According to official data, 400,000 boys and girls are affected by child labor in Paraguay. The department of Guairá, located about 81 miles from Asunción, is characterized by its sugar cane plantations and therefore, it is common to find children working in the fields with their parents. For this reason, Partners is supporting the Ministry of Labor, Employment and Social Security (MTESS) in its efforts to change this reality.
For the past year and a half in the community of Rincón 1, children have been able to participate in an “Espacio para Crecer” (EpC) where every day and after school, they are provided food and learning opportunities, in addition to attention, care and affection. This is a space where children can thrive, far away from child labor. The EpC in Rincón 1 is one of 32 that the U.S. Department of Labor-funded project, Paraguay Okakuaa, is operating in five districts in the department of Guairá, and a month ago a 33rd EpC was launched in the Paraguayan Chaco to protect children of an indigenous community also vulnerable to child labor.
To celebrate the World Day Against Child Labor, Paraguay Okakuaa, (“Paraguay Progresses” in the Guarani language) organized activities within three areas of intervention. Within the education component, on June 12th an art exhibit called “Happy Children Grow Up Happy” was organized at the EPC of Rincón 1. Throughout the month of June, exhibits will be displayed for the public in all of the project’s EpCs. Through artwork, the children envision their life where they have all basic human rights and are free from involvement in child labor. The exhibit began with a commemorative ceremony with the participation of representatives of the Municipal Council for Children and Adolescents of Villarrica, donors, and parents, as well as its participants: the young artists.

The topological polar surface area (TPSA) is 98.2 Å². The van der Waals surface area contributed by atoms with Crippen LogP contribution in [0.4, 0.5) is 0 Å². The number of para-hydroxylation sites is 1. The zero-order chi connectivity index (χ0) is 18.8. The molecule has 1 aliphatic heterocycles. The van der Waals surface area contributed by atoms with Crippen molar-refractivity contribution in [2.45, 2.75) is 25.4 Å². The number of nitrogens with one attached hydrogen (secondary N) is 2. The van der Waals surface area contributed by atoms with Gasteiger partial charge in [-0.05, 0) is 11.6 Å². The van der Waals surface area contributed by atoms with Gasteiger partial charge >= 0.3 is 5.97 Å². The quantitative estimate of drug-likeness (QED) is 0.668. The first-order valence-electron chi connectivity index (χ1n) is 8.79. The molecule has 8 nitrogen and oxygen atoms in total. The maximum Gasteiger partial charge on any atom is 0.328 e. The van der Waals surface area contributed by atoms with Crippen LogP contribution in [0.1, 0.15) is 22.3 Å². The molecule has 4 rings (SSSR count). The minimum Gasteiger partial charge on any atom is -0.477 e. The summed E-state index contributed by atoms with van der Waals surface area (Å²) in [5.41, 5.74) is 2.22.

“Commemorating this day with special events is important for us so that the public is aware of this issue - that children need to stay in school to study, prepare for their future and not be working at a young age,” said Nora Espinola, Director of the school at Rincón 1. Maria Media, a sixth-grade teacher, recognizes the importance of the EpC as a community space of protection. “The children love it, they feel good and they come...many children have access to the EPC,” said Maria.
Beyond the EpC, another key step in preventing and addressing child labor is working with families, which is also a part of the project’s livelihoods component. Within this component, in partnership with the District Development Council of Iturbe, a presentation was organized for donors, parents, and youth about the invisible dangers of child labor. There, the Adolescent Worker Registry was shared, which is a tool which is used to guarantee adolescent workers’ access to decent jobs and serves to prevent labor situations that may pose risks to their health and well-being.
“It’s very important that institutions motivate us to reflect on the risks of child labor and the importance of protecting adolescent work,” said Gerardo Ortiz, regional director of the MTESS. In this context, together with the MTESS, two dialogues were held on the formalization of labor and the Youth Worker Registry in the districts of Villarrica and Paso Yobai, oriented towards employers and workers to raise awareness of labor inspection procedures, required documents for businesses and the requirement to register adolescent workers by the contracting party.
Funding is provided by the United States Department of Labor under cooperative agreement number IL‐ IL-28094-15-75-K-11.
This material does not necessarily reflect the views or policies of the United States Department of Labor, nor does mention of trade names, commercial products, or organizations imply endorsement by the United States Government. One hundred percent of the total costs of the project or program is financed with Federal funds, for a total of $6,683,557.87.